Just when you've settled into the routine of the school year, it's time to think ahead to next year. With many preschools and kindergartens now taking applications for next fall, parents may find themselves asking: Will my child be ready? Will he measure up?
It is not unusual to see a young child today slip a CD into a stereo system, set a digital alarm clock, or even program a VCR. Children quickly learn to use technology that is part of their daily lives, often with greater ease than their parents or other adults. But does their ability to do these complex tasks really enhance children's development? Does using technology really teach children new skills? What should parents know about the role of technology in children's learning?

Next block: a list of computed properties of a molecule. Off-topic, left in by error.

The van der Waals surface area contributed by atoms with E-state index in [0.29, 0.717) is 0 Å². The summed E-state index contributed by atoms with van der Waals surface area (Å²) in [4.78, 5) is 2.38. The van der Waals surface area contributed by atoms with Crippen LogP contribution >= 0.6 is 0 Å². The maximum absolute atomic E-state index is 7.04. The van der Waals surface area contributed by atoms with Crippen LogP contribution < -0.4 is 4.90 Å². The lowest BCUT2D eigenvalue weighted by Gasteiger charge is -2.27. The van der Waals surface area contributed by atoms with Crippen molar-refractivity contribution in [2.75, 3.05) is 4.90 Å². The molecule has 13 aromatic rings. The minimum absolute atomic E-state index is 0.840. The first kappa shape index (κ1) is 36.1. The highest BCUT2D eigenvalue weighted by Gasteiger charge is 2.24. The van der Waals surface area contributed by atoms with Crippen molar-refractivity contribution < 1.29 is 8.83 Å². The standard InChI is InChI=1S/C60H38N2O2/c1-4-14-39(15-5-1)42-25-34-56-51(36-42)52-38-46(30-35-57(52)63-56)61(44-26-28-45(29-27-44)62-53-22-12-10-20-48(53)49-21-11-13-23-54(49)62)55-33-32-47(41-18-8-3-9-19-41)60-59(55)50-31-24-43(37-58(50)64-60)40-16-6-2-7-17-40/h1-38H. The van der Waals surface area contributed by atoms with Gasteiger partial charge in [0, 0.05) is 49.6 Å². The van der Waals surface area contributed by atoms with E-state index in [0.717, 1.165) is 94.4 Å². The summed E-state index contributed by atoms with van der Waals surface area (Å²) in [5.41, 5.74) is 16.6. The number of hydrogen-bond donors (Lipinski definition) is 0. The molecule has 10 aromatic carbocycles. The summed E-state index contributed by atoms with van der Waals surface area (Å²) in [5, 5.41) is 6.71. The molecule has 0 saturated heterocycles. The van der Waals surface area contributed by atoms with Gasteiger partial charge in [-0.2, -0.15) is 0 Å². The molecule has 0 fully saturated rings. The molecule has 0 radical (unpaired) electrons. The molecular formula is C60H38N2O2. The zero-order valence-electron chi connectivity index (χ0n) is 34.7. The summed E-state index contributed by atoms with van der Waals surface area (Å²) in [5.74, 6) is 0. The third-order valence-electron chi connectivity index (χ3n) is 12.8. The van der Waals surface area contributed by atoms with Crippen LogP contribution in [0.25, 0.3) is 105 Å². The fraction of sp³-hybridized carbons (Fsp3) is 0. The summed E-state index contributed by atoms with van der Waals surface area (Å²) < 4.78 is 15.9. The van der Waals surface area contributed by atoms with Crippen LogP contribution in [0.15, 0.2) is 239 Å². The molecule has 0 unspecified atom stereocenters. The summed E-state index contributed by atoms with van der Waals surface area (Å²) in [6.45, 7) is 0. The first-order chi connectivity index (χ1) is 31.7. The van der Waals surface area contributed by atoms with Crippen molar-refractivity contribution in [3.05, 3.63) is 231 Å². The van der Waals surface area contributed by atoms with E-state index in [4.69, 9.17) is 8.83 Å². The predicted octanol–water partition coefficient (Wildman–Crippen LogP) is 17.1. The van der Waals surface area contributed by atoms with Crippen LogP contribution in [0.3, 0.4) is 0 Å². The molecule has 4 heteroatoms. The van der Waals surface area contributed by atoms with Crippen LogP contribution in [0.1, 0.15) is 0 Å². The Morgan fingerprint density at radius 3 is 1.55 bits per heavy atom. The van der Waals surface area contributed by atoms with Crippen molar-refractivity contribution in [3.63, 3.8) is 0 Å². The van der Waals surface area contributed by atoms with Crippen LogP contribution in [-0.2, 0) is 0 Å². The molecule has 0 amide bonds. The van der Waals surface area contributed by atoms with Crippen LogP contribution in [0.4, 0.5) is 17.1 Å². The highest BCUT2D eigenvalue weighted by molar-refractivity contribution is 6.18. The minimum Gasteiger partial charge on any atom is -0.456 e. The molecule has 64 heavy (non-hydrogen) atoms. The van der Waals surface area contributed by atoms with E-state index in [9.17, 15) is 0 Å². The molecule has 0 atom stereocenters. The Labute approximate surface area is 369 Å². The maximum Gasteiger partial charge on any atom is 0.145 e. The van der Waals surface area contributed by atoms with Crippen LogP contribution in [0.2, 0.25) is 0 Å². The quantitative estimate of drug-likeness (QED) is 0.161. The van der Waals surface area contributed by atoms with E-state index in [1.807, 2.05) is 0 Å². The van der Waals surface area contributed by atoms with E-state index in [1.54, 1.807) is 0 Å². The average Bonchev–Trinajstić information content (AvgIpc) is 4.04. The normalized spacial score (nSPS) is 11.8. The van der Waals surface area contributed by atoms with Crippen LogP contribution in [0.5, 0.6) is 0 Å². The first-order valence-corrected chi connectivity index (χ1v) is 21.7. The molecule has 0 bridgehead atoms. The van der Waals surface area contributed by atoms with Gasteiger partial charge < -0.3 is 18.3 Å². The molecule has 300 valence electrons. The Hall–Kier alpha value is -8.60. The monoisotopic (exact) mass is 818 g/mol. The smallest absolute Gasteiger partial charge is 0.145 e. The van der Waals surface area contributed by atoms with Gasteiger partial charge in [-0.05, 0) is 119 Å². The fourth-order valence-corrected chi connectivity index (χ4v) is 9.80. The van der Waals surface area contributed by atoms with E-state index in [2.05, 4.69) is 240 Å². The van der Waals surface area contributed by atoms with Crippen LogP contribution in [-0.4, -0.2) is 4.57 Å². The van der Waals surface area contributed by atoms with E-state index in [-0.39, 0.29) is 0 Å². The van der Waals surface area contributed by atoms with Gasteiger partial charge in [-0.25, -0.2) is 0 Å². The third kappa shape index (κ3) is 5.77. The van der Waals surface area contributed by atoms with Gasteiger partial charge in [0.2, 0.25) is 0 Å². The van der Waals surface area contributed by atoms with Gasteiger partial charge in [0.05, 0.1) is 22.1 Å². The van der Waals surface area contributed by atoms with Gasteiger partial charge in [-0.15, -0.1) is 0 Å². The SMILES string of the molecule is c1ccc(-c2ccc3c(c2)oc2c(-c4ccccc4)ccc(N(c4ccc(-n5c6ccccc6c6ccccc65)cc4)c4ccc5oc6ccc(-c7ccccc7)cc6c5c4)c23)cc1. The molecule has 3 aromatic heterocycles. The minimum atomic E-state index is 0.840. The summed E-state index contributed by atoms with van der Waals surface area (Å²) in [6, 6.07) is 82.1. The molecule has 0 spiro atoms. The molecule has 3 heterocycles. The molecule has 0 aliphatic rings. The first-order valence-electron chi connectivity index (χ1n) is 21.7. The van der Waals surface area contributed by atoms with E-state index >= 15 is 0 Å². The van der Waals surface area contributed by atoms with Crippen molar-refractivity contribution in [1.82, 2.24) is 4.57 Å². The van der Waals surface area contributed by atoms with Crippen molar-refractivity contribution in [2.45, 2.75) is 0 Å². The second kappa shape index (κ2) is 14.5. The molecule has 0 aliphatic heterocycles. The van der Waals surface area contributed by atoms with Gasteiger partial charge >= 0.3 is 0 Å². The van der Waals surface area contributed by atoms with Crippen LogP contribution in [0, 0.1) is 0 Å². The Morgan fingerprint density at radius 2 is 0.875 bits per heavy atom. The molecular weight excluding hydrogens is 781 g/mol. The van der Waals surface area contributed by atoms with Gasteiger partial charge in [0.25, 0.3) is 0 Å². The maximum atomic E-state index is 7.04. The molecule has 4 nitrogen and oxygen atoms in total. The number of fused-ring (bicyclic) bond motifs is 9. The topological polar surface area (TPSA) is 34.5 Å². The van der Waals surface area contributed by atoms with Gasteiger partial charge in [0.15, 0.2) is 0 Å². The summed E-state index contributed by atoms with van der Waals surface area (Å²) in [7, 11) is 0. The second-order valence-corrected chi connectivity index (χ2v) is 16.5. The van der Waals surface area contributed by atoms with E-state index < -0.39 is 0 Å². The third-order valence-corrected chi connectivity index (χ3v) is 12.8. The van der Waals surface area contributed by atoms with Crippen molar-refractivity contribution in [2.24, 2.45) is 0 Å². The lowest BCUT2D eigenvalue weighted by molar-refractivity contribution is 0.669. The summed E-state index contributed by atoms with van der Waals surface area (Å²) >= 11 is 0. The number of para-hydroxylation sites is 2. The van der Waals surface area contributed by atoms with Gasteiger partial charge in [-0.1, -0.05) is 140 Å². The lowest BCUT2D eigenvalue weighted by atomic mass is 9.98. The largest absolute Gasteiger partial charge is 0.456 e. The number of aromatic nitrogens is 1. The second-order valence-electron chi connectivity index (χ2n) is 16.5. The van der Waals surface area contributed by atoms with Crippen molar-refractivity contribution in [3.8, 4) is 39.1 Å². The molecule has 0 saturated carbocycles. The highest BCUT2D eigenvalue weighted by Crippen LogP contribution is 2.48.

The portfolio is a record of the child's process of learning: what the child has learned and how she has gone about learning; how she thinks, questions, analyzes, synthesizes, produces, creates; and how she interacts - intellectually, emotionally and socially - with others. Wide use of portfolios can stimulate a shift in classroom practices and education policies toward schooling that more fully meets the range of children's developmental needs.
When should environmental education begin - in the third grade? first grade? kindergarten? The answer is -- even earlier. Environmental education based on life experiences should begin during the very earliest years of life. Such experiences play a critical role in shaping lifelong attitudes, values, and patterns of behavior toward natural environments.
Adoption in the United States is on the rise--national estimates indicate that 1 million children live with adoptive parents (Stolley, 1993). As the number of adopted children in classrooms continues to rise each year, early childhood programs must begin to educate teachers about adoption issues. Adoption awareness will help teachers support young children who are trying to understand, and adjust to, their adoptive status.